One interesting thing about that mystery is that the Bailen-Ferraz and Cuesta San Vicente used to look very different (see the black and white photo from around 1960. street on right side of the photo is Bailen, now dug down under overpass. Cuesta San Vicente out of photo on the left). They did some major digging at that intersection for the bridge /underpass intersection to work, dropping the underpass three meters so the bridge wouldn’t be so noticeable next to the Royal Palace. That was early 1970’s, in full roar of making Madrid more car friendly: eight overpasses were built between 1968 and 1972. Four have been closed or dismantled – Plaza de España is the fifth*.
While City Hall idea was to improve the traffic, the overpasses (called scalextrics in Madrid-lingo) did exactly the opposite, as well as being an eyesore and making pedestrian transit more difficult. Being of a somewhat cynical nature when it comes to official decision-making in that time frame, I cannot help wondering about money, politician brothers-in-law (etc) with construction firms, as well as a desire to make Madrid look like a modern city, which it most definitely was not. And of course, most of the people who had cars back then were people with money and influence, so decision-makers were more than happy to make those people happy.
Ooops. Not supposed to talk about politics, right? Sorry! Those not in the know: this was towards the end of Francisco Franco’s dictatorship, as money started to flow into the country from tourism and USA funding in return for military bases. In this same period, young “technocrats” started participating in the government instead of just the musty old guard.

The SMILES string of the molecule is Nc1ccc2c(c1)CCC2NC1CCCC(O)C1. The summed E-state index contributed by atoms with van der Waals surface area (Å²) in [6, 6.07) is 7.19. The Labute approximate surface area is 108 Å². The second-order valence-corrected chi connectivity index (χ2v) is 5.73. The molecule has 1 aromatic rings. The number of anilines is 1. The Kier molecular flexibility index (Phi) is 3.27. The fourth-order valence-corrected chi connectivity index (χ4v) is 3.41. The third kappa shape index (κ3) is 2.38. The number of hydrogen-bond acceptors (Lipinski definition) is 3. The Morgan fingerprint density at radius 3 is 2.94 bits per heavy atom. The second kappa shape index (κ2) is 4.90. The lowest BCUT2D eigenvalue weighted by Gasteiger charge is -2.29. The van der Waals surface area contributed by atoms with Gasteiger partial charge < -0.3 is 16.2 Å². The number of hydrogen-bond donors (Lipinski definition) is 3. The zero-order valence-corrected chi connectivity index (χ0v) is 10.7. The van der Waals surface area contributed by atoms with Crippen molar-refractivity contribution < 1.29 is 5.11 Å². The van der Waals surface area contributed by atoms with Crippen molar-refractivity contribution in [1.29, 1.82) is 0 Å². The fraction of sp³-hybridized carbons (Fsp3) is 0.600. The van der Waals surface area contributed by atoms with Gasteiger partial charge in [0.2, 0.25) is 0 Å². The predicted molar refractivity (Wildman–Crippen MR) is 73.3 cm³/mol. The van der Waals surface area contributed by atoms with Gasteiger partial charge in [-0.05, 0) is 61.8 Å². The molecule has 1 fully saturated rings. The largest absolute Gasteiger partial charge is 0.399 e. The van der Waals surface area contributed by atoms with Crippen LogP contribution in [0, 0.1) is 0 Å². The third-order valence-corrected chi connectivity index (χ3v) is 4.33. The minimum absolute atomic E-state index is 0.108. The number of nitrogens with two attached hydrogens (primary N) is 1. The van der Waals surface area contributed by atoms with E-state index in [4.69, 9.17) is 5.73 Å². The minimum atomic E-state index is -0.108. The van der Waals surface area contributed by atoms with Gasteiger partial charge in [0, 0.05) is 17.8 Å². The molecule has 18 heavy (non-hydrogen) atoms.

Anyway. So rebuilding that intersection can be considered to be repair work for past mistakes, or at very least, a change in philosophy about cars and pedestrians in a modern city – it’s interesting to see that the overpasses have been dismantled and replaced by tunnels, a more expensive option but with considerably less visual impact.
The entire Plaza de España project fits in with other recent projects like Madrid Rio, bike lanes and BiciMadrid bike rental and Madrid Central traffic restrictions (now under discussion since current right-leaning government doesn’t like what previous left-leaning government did, another ooops comment).
And yes, it part of a general tendency now as cities are trying to be more pedestrian-friendly and improve air quality. After all, cities are for people living in closer proximity, cars are just an add-on and possible convenience - or inconvenience for city living.
But for now: Plaza de España remains a construction area. Supposedly it will be finished or almost finished by summer. Here’s hoping that really happens.
More info on Plaza de España project: https://www.madridproyecta.es/reforma-plaza-de-espana/#:~:text=Las%20obras%20comenzaron%20en%20mayo,los%20imprevistos%20de%20las%20obras.
*Trivia seekers, list of Madrid’s eight overpasses with their respective lifespans. Source: https://madridmobilite.com/2014/11/25/%EF%BB%BFlos-pasos-elevados-de-madrid-unas-infraestructuras-que-perduran/
Atocha 1968 – 1985
Cuatro Caminos 1969 – 2004
Joaquín Costa 1970 - 2020
Juan Bravo 1970 – continues
Raimundo Fdz. Vilaverde 1970 – continues
Santa Maria de la Cabeza 1971 – 2001
Plaza de España 1972 – 2020
Pedro Bosch 1972 - continues